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finding byte[] in subset of another byte[]

Jon Dornback
Ranch Hand

Joined: Apr 24, 2002
Posts: 137
Hey Ranchers,
when using the read methods of inputstreams, the data is returned as bytes (either single or in an array). i want to test if the input (or part of the input) is equal to a given string. i can convert the string to an array of bytes, but then how can i compare it to the subset of the input array? i know i could do it by converting the input bytes to a string and comparing to the given string, but this produces a lot of overhead in creating new objects, string compares, etc. so i want to compare the raw bytes. any suggestions?

use the [CODE] tags - it makes it much easier for people to help you.
Neil Laurance
Ranch Hand

Joined: Jul 18, 2002
Posts: 183
I'm sure there is a more efficient elegant solution, but something like the following should be a good starting point...

Cheers, Neil
Jon Dornback
Ranch Hand

Joined: Apr 24, 2002
Posts: 137
thanks - that's the basic algorithm i was thinking of. wasn't sure if there was something already in the API's that i was missing. i am assuming that is the premise of how the String.indexOf(String) method works, but hopefully faster since it is using a byte array instead of the String object. when i get the chance i will look in to the indexOf source and maybe do some time trials of the two methods. thanks for the help!
Jim Yingst

Joined: Jan 30, 2000
Posts: 18671
Remember that when you use read(byte[]), you won't necessarily read all the bytes you want to. The buffer may be full, or there may be other reasons for a delay, such as disk access. So you need to consider what happens if the pattern you're searching for happens to straddle the boundary between two consecutive reads. The simplest solution may be to force your reads to be complete before attempting to find a match. E.g. use a BufferedReader and the readLine() method (if you know the pattern won't have any newlines). Or write everything you read into a ByteArrayOutputStream to collect successive reads into one big array. These techniques involve more overhead in terms of memory and object creation - but they will be simpler, so don't overlook them.
Alternately you can modify Neil's algorithm to remember state between successive calls, so that if one match attempt finds the first part of a pattern at the end of the input array, the next attempt can check for the remainder of the pattern at the beginning of the input array. One of the hardest parts here may be defining an API for the find() method - what do you return to indicate, first, that there was a partial match at the end of an input array, and second, that the next input array matched the remainder of the pattern? (Or not?) Probably you'll need to make some sort of Matcher object which has enough methods to convey the required information without ambiguity. Check out the java.util.regex Pattern and Matcher classes for ideas - but remember, they still assume that the input to match against is all available at once.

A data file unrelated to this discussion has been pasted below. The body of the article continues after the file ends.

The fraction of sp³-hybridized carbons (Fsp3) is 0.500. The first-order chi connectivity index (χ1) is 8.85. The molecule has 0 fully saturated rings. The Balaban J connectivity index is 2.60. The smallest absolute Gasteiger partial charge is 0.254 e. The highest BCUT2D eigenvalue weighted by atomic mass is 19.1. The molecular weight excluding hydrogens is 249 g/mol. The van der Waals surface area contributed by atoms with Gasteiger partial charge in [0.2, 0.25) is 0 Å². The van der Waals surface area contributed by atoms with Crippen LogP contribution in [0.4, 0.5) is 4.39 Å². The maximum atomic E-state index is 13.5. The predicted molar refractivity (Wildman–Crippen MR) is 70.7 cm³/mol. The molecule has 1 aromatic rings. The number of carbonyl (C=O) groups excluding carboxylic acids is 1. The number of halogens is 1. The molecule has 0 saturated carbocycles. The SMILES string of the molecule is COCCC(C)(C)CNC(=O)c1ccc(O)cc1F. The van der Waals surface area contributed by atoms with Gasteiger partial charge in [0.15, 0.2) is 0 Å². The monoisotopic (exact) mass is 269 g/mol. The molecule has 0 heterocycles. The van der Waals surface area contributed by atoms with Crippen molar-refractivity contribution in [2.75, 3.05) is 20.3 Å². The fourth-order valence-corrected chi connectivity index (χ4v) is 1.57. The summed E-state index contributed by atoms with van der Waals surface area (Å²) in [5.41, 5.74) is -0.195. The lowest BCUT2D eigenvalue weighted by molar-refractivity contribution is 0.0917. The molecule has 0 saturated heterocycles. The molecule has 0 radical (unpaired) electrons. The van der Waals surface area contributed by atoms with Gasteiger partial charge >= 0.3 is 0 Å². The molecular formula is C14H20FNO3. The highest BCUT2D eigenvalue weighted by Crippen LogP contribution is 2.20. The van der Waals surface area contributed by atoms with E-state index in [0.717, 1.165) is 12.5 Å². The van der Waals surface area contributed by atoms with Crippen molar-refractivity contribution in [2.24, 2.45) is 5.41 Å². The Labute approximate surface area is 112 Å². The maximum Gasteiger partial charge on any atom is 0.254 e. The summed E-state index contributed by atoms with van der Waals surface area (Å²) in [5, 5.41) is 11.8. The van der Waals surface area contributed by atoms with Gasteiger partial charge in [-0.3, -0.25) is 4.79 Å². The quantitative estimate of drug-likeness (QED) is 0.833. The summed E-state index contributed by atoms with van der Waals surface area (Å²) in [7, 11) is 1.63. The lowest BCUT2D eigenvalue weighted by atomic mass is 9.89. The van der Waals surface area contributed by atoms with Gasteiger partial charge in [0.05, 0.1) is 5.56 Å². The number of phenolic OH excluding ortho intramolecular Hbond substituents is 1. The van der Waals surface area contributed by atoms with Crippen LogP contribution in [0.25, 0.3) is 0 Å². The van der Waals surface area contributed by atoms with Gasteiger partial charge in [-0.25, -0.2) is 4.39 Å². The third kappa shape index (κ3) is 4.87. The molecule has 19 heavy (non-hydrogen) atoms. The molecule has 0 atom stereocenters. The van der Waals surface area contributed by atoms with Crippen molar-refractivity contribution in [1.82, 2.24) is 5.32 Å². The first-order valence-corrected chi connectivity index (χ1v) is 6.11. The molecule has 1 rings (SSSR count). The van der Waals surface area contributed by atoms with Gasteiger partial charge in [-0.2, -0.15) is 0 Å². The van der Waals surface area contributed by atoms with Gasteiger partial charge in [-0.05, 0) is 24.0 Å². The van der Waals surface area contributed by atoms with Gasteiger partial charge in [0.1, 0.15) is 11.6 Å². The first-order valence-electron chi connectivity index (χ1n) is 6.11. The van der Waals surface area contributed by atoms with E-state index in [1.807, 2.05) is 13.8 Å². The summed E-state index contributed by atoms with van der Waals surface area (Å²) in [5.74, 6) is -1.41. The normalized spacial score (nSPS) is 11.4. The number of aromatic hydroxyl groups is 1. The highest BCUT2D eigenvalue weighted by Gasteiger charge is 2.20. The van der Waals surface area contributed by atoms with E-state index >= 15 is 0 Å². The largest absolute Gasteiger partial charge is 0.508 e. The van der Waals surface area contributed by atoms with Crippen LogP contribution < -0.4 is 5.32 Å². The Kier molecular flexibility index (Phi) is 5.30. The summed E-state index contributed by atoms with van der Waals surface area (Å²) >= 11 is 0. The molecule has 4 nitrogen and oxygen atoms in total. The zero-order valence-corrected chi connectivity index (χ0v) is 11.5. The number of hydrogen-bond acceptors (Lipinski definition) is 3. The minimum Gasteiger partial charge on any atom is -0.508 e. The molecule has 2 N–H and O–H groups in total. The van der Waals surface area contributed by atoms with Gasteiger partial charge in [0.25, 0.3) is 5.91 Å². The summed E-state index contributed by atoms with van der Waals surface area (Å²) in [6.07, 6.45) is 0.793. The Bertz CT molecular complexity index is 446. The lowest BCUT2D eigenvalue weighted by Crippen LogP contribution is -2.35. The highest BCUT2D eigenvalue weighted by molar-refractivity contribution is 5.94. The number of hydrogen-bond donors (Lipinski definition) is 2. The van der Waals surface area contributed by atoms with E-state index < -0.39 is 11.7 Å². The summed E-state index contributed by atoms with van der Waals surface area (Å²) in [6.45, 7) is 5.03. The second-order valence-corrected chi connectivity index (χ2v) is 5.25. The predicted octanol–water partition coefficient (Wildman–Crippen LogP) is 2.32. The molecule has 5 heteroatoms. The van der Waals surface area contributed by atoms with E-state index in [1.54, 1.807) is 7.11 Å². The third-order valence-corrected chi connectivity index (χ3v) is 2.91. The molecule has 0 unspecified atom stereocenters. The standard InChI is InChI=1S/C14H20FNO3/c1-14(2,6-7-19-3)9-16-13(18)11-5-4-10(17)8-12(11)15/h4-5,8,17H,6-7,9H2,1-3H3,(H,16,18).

"I'm not back." - Bill Harding, Twister
Dave Landers
Ranch Hand

Joined: Jul 24, 2002
Posts: 401
...i want to test if the input (or part of the input) is equal to a given string. i can convert the string to an array of bytes...

Note that you can get yourself in trouble doing String/byte[] conversions. Strings in Java are not arrays of bytes, but arrays of char (Unicode). To go back and forth between bytes and strings requires an encoding. Unless you know what encoding the bytes are in, and specify it, you will get different answers on differently configured machines. Take your code from one machine to another and it may act differently.
If your string (or the file) consists of only US-ASCII 7-bit characters, then you are probably OK. As soon as it goes outside that space, you may have trouble.
Some characters in some encodings are not even reversible (don't go back where they started) - so that the following is not guaranteed to be true:

If you really are trying to compare bytes and Strings, just make sure you specify the character encoding, for example using String.getBytes(encoding) rather than String.getBytes().
If the file you are reading is actually text/character data, you probably should be using a Reader (either specifying an encoding or assuming platform-local encoding).
... just in case you wanted to know...
I agree. Here's the link:
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